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New Tool Promises to Help Detect Veterans at High Risk of Violence

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A number of recent shooting incidents involving veterans, who went on a rampage, has shocked the US military. Now researchers have developed a tool that will help doctors identify veterans who may be at a much higher risk of such violent acts.

The tool is called the Violence Screening and Assessment of Needs. Basically, the tool is in the form of a questionnaire. The questionnaire will ask veterans questions about their combat experience, financial situation, history of substance abuse or drug abuse, history of violence, history of criminal activity, and symptoms of post-traumatic stress disorder.

According to the researchers, very often, violent acts committed by veterans are immediately traced to post-traumatic stress disorder without bothering to understand whether there are any other underlying psychological problems, that could have triggered these violent tendencies. Post-traumatic stress disorder definitely contributes to anger management issues involving veterans, but it is not the only factor. There are a number of other factors that also need to be looked at, and this tool will help doctors identify whether the service member is at risk of other factors, like alcohol abuse, substance abuse, or a history of criminal activity or violent behavior that places him at a high risk of committing violent acts.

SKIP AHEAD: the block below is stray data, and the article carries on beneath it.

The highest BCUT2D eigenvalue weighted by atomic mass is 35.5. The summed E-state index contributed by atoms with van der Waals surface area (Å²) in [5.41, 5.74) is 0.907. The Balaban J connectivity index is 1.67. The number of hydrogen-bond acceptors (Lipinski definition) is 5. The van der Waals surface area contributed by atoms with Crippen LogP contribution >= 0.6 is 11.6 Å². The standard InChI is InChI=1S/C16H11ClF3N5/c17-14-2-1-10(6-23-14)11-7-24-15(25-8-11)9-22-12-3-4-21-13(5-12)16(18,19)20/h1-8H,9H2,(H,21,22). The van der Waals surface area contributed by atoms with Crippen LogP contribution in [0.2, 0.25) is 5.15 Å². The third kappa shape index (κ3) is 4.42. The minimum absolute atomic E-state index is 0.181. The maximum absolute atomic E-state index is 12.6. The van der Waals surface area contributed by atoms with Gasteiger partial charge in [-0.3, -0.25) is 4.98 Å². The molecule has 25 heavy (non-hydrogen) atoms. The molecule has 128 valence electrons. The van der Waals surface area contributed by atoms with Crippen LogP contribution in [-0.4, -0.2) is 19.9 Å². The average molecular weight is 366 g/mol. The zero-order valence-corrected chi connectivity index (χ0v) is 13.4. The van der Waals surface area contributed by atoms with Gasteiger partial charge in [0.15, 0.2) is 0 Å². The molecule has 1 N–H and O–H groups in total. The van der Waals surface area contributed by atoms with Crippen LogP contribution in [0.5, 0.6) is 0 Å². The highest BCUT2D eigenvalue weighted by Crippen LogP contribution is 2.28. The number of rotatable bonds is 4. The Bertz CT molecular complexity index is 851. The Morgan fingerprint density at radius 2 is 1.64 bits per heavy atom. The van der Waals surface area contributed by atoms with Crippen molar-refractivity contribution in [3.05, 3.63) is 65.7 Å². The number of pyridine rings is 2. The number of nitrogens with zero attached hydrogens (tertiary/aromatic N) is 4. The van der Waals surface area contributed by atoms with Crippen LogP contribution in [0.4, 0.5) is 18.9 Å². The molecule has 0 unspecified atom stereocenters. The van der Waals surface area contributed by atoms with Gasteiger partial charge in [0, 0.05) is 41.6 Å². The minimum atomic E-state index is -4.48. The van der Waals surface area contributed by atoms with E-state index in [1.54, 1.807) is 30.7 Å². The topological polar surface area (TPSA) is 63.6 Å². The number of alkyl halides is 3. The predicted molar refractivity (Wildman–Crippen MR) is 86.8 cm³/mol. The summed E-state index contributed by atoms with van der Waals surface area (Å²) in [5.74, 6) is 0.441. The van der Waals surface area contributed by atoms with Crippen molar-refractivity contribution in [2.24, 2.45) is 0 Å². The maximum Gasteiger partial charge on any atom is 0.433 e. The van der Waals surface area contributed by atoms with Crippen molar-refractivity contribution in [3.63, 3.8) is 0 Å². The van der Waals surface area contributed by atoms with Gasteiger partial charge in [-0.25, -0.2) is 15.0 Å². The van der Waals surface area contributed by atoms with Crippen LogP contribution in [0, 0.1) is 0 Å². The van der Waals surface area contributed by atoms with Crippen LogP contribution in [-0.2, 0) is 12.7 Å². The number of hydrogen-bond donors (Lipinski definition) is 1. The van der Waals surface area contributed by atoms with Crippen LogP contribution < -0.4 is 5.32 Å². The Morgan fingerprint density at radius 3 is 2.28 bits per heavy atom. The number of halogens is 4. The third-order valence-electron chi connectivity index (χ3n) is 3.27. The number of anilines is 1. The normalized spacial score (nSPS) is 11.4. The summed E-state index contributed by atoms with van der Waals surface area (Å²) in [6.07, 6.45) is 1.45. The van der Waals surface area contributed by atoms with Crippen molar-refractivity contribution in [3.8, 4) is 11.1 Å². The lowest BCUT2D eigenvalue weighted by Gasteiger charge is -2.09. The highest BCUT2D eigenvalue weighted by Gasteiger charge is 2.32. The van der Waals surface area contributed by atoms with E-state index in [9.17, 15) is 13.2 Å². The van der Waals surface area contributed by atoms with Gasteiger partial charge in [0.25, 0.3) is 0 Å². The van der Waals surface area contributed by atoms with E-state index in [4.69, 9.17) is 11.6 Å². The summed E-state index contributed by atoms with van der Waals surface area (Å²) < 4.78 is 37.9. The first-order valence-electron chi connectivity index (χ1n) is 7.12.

Based on the answers that are provided, the tool will rate veterans on a scale of 0 to 5. Zero indicates the lowest risk and five will indicate the highest amount of risk. According to the researchers, doctors using this tool will be able to identify veterans, who may be at a high risk of violence, and will be able to introduce intervention strategies to help these veterans integrate successfully into the community.

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"Mark Lippman and I have worked together on cases before the Court of Appeals for Veterans Claims involving vision problems for several years. I have been a Service Officer for the Blinded Veterans Association for over 16 years. Mr. Lippman settled a claim I referred to him for over $500,000 -- the largest settlement I have ever known -- and he is currently seeking a Court decision in a case involving the unusual definition of 'blindness' used by the VA."

  • Peter L.

    Veterans Service Officer, Blinded Veterans

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